One of the ways Let's Fix Britain
can improve Britain is by encouraging members to become part of
the machinery which runs our
society. With this in mind, we present a series of articles
describing the work of our public servants. If you are a public
servant, please consider
joining, and writing for us.
Over to David.
I first stood as a Councillor
in a London Borough. I thought there wasn't much point being an armchair
politician; you needed
if you could understand
people, to listen to their concerns, and to see if you could help to
At that time some of the most urgent need was for decent
housing. I remember having to take the case of a family of five children in
a two bedroom flat
to the Housing Management Committee, to see if they could get higher up
the list for re-housing. They were given a 4 bedroom flat on a new estate
lives improved dramatically. However the new estate had no play facilities,
no shops, poor transport links and totally inadequate parking. It took
us years to repair the problems of inadequate planning.
More recently, on Bedfordshire County Council I've specialised
in education. This has meant hundreds of hours visiting schools, talking
with teachers and support
staff, listening to parents, and sitting in working groups. One of the
highlights was in the late 80s, being able to work in a joint way with
Liberals to open up 50 units in Bedforshire Lower Schools for 4+ youngsters
of nursery education. At the time this was not supported by central Government,
but it became very popular in Bedfordshire. We now get the benefit of
central funding to expand preschool for all 3 and 4 year olds, and to support
up of seven new Children's Centres in areas of greatest social need, for
0-3 year olds and their parents, with combined help from health, social
services, employment and education. All this is a long term investment
to enable far
more youngsters to start their formal schooling without the huge disadvantages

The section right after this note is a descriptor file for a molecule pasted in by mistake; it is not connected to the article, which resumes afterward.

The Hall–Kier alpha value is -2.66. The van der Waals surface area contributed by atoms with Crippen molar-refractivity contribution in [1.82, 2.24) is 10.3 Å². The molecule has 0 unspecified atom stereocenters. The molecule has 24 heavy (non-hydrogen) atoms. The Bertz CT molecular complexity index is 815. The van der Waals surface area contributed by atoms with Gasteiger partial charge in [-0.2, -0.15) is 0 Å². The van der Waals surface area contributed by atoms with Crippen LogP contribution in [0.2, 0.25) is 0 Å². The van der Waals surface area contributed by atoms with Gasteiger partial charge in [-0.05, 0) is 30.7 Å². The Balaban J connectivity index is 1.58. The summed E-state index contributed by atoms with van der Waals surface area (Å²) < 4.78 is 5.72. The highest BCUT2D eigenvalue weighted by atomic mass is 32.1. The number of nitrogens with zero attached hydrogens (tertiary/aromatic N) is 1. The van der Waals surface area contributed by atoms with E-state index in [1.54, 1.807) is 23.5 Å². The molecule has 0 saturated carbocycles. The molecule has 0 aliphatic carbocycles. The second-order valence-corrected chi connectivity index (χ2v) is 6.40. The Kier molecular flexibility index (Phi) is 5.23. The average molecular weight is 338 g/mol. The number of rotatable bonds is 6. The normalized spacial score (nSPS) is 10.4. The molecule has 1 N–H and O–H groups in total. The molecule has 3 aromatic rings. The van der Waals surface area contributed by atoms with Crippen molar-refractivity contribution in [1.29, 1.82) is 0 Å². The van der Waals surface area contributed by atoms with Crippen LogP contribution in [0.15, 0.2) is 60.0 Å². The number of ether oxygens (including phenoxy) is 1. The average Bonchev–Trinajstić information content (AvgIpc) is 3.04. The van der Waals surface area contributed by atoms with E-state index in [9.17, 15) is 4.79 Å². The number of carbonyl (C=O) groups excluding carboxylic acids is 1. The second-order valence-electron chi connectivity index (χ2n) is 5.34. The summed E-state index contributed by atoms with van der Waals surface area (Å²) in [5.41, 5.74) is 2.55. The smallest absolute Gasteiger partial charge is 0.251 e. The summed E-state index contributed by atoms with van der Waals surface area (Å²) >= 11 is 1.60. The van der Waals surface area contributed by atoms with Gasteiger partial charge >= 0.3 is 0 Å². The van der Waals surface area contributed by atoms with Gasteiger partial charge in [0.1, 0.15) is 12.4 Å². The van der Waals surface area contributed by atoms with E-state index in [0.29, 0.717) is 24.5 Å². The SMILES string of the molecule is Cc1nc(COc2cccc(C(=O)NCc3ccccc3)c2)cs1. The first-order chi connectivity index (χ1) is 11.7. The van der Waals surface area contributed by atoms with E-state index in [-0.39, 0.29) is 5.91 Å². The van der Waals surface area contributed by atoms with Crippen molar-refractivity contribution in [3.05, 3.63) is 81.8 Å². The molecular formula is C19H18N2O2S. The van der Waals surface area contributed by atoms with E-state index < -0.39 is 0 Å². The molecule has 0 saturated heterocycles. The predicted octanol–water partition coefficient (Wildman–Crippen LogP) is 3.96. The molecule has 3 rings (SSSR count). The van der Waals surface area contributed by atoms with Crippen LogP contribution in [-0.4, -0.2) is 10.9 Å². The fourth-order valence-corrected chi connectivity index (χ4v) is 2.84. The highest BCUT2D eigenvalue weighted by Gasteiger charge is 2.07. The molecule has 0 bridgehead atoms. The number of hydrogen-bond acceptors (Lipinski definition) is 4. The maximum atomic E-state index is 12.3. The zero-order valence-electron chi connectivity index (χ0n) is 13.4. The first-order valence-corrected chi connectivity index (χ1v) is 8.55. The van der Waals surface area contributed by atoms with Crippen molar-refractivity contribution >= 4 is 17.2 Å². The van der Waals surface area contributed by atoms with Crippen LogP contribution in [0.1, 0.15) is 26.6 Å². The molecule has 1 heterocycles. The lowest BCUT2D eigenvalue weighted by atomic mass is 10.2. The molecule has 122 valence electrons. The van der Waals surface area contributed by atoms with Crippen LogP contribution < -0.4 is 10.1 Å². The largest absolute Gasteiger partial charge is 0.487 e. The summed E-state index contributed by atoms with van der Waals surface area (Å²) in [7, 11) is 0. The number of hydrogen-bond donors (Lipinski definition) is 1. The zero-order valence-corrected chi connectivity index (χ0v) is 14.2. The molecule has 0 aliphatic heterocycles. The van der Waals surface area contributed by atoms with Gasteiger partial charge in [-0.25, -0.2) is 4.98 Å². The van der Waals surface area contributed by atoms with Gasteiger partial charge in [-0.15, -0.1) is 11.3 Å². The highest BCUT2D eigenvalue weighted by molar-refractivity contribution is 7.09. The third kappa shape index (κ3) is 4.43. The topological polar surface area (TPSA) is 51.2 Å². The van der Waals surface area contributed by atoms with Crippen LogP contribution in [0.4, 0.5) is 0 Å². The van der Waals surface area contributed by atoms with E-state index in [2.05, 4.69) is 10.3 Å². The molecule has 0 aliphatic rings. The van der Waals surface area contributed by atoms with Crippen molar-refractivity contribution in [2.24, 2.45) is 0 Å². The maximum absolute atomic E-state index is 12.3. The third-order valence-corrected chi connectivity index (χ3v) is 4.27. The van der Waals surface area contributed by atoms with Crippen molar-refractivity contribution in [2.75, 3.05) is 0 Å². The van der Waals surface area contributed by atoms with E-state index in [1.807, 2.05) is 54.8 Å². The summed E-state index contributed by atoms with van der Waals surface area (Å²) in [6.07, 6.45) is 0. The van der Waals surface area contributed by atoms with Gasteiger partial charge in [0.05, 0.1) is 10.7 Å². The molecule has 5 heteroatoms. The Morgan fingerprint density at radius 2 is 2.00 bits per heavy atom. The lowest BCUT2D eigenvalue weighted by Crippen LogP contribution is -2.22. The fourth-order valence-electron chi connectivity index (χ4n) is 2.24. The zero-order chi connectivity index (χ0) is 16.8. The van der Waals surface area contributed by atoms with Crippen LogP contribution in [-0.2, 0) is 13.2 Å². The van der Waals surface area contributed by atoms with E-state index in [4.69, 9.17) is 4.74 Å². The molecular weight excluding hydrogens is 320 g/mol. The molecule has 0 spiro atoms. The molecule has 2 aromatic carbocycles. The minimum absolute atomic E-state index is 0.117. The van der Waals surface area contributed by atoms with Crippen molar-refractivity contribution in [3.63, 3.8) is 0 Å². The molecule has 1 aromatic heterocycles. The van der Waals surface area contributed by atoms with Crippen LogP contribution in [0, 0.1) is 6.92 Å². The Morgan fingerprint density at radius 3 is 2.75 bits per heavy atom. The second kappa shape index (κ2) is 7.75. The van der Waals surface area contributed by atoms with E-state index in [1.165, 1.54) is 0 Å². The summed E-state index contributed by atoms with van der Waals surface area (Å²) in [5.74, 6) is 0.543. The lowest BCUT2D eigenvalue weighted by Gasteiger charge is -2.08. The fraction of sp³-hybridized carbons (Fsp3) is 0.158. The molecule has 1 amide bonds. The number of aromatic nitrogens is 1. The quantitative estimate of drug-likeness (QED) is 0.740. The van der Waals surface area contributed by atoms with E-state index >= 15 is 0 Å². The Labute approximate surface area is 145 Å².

that many of them have today.
The life of an elected councillor is what you make of it.
In Bedford, we co-operate across the Borough and County Council Labour members
so that, for
example, there is always a Councillor on duty at the central library every
Saturday morning. Last week I had enquiries about cycle ways, town centre
redevelopment, the possibility of opening a new post office, traffic calming
and new boundaries for next year's County Elections. I attended the funeral
of an old friend who helped me in my patch to keep in touch with local
electors by delivering leaflets and answering telephone enquiries, I attended
cream tea for Labour members in Kingsbrook Ward and I had a couple of phone
calls from the MP about education and social services.
August is often a little quieter for politicians, but it's a good time to
think ahead and consider what we should be aiming for in the next few years.
I'm drafting an education piece, which has the interest that it looks back
to 1985 in Bedfordshire and forward to 2010. As soon as September starts we'll
be back on the daily stuff, including the current review of services for children
and families with special educational needs.
So, if you like having a grasp of local strategy and are prepared to do the
necessary slog of maintaining contact with up to 6000 people locally, stand
for the Council and give it a whirl!
County Councillor for Castle Ward,Bedford.